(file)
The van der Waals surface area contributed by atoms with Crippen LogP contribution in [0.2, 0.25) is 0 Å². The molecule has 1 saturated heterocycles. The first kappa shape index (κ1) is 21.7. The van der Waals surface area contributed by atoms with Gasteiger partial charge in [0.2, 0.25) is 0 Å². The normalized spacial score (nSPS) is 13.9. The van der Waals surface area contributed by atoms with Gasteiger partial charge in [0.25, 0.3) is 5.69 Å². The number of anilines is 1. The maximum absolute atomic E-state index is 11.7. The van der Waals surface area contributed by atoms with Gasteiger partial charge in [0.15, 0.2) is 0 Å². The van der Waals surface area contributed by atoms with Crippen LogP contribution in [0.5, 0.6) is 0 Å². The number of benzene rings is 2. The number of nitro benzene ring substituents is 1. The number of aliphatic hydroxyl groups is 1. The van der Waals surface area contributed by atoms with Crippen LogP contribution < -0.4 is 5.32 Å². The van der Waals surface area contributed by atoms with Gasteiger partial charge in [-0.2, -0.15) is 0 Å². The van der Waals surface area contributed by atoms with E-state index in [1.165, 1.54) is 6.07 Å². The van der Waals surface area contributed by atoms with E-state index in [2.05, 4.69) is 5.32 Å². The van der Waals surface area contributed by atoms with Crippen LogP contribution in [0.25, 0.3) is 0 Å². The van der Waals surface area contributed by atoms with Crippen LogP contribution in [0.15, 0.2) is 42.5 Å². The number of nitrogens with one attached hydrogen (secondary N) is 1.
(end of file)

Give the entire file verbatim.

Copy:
The van der Waals surface area contributed by atoms with Crippen LogP contribution in [0.2, 0.25) is 0 Å². The molecule has 1 saturated heterocycles. The first kappa shape index (κ1) is 21.7. The van der Waals surface area contributed by atoms with Gasteiger partial charge in [0.2, 0.25) is 0 Å². The normalized spacial score (nSPS) is 13.9. The van der Waals surface area contributed by atoms with Gasteiger partial charge in [0.25, 0.3) is 5.69 Å². The number of anilines is 1. The maximum absolute atomic E-state index is 11.7. The van der Waals surface area contributed by atoms with Gasteiger partial charge in [0.15, 0.2) is 0 Å². The van der Waals surface area contributed by atoms with Crippen LogP contribution in [0.5, 0.6) is 0 Å². The number of benzene rings is 2. The number of nitro benzene ring substituents is 1. The number of aliphatic hydroxyl groups is 1. The van der Waals surface area contributed by atoms with Crippen LogP contribution < -0.4 is 5.32 Å². The van der Waals surface area contributed by atoms with Gasteiger partial charge in [-0.2, -0.15) is 0 Å². The van der Waals surface area contributed by atoms with E-state index in [1.165, 1.54) is 6.07 Å². The van der Waals surface area contributed by atoms with E-state index in [2.05, 4.69) is 5.32 Å². The van der Waals surface area contributed by atoms with Crippen LogP contribution in [0.25, 0.3) is 0 Å². The van der Waals surface area contributed by atoms with Crippen LogP contribution in [0.15, 0.2) is 42.5 Å². The number of nitrogens with one attached hydrogen (secondary N) is 1.